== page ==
The co-founder of a Texas product development firm says changes in corporate behavior helped accelerate a gap in innovation investment between the U.S. and other nations.
But that transition also helped fuel an increase in innovative startup companies — a trend that’s unlikely to slow down in the near future.
Mike Rainone, the co-founder and vice-president of innovation at PCDworks, said in a recent interview that as large companies in the U.S. became more risk-averse, they also began to realize their shortcomings in starting and developing new products and technologies.
As a result, he said, larger companies have all but abandoned internal product development efforts and are instead content to look for smaller companies to “cherry pick” once they meet the risks involved in developing new technology.
Small-scale innovation, in turn, is thriving, particularly as part of business incubators or accelerators. Rainone said the number of new startups should increase over the next couple of years, and added that he expects entrepreneurs to become more sophisticated in how they address, and capitalize on, problems.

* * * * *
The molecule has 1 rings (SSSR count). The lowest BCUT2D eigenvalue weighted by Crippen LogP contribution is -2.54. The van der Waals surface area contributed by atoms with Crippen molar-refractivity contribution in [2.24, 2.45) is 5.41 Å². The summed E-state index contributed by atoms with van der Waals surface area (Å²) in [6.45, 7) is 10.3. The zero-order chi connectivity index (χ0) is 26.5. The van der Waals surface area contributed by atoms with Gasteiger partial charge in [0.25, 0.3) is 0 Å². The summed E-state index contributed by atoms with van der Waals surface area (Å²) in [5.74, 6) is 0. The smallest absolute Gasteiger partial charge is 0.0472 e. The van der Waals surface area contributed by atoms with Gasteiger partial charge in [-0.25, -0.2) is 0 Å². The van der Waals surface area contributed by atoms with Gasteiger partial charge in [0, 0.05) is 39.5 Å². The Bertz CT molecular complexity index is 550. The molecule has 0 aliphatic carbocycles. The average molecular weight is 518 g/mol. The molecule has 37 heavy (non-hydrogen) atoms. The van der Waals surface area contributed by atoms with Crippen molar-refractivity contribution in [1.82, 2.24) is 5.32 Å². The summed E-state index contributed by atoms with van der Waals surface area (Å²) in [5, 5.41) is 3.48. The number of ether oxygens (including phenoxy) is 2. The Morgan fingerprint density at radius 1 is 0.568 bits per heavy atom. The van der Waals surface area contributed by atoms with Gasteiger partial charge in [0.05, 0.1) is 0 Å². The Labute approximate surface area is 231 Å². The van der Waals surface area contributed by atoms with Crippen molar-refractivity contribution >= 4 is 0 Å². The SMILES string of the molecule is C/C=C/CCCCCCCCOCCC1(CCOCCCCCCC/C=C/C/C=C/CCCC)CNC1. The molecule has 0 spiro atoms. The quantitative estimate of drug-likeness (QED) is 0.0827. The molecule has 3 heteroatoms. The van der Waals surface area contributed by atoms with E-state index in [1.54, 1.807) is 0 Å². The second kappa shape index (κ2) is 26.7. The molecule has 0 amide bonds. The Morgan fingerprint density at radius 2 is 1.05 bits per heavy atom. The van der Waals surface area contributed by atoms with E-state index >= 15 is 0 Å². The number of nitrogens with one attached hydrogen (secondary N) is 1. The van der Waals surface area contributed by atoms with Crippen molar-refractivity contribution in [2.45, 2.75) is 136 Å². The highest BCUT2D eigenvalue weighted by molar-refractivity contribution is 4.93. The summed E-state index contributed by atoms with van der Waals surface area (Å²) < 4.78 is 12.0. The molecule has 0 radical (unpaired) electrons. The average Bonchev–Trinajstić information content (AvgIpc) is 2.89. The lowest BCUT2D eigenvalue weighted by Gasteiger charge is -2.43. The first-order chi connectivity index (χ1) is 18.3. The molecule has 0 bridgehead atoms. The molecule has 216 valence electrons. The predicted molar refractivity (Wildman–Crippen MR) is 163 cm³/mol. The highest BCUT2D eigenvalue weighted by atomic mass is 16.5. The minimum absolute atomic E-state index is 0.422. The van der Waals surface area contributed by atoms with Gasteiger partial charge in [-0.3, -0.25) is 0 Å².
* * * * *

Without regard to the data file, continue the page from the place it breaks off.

A lack of large-scale financing, however, could hinder the broader product development ecosystem in the U.S., particularly since federal aid — in the form of the Small Business Innovation Research and Small Business Technology Transfer programs — often pales in comparison to support from overseas governments.